6. A power means for use in conjunction with a skin gripping means which is reversibly lockable thereto for peeling the skin from an animal carcass, comprising a support structure having a substantially vertical face with an elongated opening therein, an endless transmission band, a first turning axis for said band mounted adjacent the upper end of said vertical face, a second turning axis for said band mounted adjacent the lower end of said vertical face, said first and said second turning axes being mounted so that the length of said band therebetween is in registry with said elongated opening in said face, drive means for positively moving said band about said turning axes in continuous travel, a split drum rotatably mounted coaxially with said second turning axis with the separation between the sections of the drum coincident with the path of the said band, the peripheral surface of said split drum being adapted for frictional gripping, means for rotating said drum at a circumferential velocity approximately equal to the linear velocity of said band, said endless transmission band being adapted to provide reversible locking of said skin gripping means thereto.

7. Apparatus for peeling the skin from an animal carcass comprising a support structure in the shape of an inverted A frame having two legs, said frame being disposed so that one of the said legs is substantially vertical, said vertical leg having an elongated vertical opening therein, a first chain sprocket mounted in said frame adjacent the upper end of said vertical leg, a second chain sprocket mounted in said frame adjacent the lower end of said vertical leg, a third chain sprocket mounted in said frame adjacent the upper end of the other leg of said A frame, an endless chain having a defined path of travel around said three sprockets including a linear path of travel between said first and said second sprockets, said first and said second sprockets being oriented so that the length of chain therebetween is in registry with said opening, a plurality of first locking means connected to said chain at spaced intervals, drive means connected to said second sprocket whereby said second sprocket continuously moves said chain in said path, a split drum connected to said second sprocket and mounted coaxially therewith, said second sprocket being located between the two sections of said split drum, said split drum having a peripheral surface adapted for frictional gripping and having an effective diameter approximately equal to the effective diameter of said second sprocket, and skin gripping means comprising a cable and noose-forming means associated therewith for forming a noose from said cable, said noose being employed for positively gripping the skin from said carcass, said skin gripping means comprising second locking means connected to said cable coacting with said first locking means to reversibly lock said skin gripping means to said chain.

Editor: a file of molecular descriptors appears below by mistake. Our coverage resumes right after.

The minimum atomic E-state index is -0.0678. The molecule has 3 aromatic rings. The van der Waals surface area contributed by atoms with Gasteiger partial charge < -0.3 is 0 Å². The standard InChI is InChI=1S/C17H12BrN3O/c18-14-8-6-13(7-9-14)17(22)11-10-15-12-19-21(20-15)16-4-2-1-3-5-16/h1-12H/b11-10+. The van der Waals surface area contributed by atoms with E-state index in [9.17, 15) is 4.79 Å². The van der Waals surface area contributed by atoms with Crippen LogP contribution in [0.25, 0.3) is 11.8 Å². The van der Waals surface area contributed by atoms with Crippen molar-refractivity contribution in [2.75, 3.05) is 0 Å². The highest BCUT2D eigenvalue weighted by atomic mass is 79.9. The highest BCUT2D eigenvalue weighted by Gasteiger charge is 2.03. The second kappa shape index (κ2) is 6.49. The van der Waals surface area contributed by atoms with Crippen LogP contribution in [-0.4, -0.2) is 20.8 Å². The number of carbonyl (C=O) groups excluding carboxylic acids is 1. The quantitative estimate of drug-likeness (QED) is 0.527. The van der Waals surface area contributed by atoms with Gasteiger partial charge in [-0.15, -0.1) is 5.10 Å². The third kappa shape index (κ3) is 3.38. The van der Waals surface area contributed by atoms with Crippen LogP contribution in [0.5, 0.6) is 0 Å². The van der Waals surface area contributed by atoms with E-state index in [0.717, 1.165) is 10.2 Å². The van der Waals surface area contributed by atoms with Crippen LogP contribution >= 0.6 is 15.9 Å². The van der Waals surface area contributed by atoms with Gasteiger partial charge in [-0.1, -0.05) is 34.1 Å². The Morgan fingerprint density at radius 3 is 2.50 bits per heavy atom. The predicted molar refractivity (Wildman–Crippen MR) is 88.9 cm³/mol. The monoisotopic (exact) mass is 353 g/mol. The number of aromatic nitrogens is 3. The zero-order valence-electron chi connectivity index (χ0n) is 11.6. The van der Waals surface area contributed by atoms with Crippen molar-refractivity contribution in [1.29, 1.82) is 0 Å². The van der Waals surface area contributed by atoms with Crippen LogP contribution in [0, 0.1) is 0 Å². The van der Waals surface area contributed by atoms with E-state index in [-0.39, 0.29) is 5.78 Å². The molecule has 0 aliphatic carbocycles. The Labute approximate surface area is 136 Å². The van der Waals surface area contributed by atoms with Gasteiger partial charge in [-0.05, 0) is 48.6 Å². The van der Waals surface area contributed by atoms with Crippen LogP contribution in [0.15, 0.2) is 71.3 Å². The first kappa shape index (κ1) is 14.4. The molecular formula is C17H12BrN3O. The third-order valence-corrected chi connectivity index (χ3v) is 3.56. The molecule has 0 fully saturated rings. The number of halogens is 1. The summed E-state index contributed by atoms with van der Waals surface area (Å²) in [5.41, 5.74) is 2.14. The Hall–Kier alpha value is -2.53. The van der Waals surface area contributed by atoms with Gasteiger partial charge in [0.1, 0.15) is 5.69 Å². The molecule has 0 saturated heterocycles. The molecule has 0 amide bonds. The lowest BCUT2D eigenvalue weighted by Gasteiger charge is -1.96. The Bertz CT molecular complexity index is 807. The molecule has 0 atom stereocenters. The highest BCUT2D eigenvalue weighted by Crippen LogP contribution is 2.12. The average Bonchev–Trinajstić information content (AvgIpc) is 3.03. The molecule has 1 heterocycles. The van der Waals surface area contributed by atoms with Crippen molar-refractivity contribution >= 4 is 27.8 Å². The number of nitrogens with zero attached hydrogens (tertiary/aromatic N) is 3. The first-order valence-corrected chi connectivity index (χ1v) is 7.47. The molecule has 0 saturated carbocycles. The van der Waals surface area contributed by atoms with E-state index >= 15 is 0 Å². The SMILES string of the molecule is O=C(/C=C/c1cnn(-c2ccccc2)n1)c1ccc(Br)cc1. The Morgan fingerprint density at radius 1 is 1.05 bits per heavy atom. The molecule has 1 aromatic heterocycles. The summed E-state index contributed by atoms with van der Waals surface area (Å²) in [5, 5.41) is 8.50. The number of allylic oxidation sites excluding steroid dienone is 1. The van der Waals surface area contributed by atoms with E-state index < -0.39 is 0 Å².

References Cited by the Examiner UNITED STATES PATENTS 121,974 12/71 Turnbull 24-434 1,475,256 11/23 Belair. 2,053,018 9/36 Bell 24134 2,829,412 4/58 Melton 24-434 3,129,454 4/64 Johnson 17-21 SAMUEL KOREN, Primary Examiner.

LUCIE H. LAUDENSLAGER, Examiner.

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Referenced by
Citing PatentFiling datePublication dateApplicantTitle
US3370320 *Nov 23, 1965Feb 27, 1968Arvid Johnson EdwardHide guides for hide pullers
US3404429 *Jun 22, 1967Oct 8, 1968Armour & CoBovine hide removal method
US3408688 *Jul 7, 1966Nov 5, 1968Armour & CoHide removal method
US3479686 *Feb 6, 1967Nov 25, 1969Troy John GHide removal device
US3871084 *Oct 12, 1973Mar 18, 1975Carrington Henry ADeer skinning apparatus and method of using same
US4021883 *Dec 1, 1975May 10, 1977The Cincinnati Butchers' Supply CompanyMethod of and apparatus for removing hide from an animal carcass
US4229860 *Dec 13, 1977Oct 28, 1980Irwin David CCattle skinning process and apparatus therefor
US4317257 *Feb 19, 1980Mar 2, 1982Engel A RichardAnimal carrying and skinning device
US4529240 *Apr 19, 1983Jul 16, 1985Engel A RichardCarrying device
US5336124 *Sep 24, 1992Aug 9, 1994Garside Ted LHorizontal skinning and protection apparatus
US5562534 *Mar 29, 1995Oct 8, 1996Mcgough; Alvin H.Game hoist and skinning aid
US5632671 *Jul 2, 1996May 27, 1997Ochylski; EdwardContinuous hog skinning method and apparatus
US5979106 *Mar 23, 1998Nov 9, 1999Butler; Bradford T.Live eel fish bait device
US7244173Dec 19, 2003Jul 17, 2007Lake Gregory PAnimal skinner and method of use
US20050136816 *Dec 19, 2003Jun 23, 2005Lake Gregory P.Animal skinner and method of use
US20100216379 *Feb 20, 2009Aug 26, 2010Little Jane ASeafood utensil
Classifications
U.S. Classification452/128
International ClassificationA22B5/00, A22B5/16
Cooperative ClassificationA22B5/161
European ClassificationA22B5/16B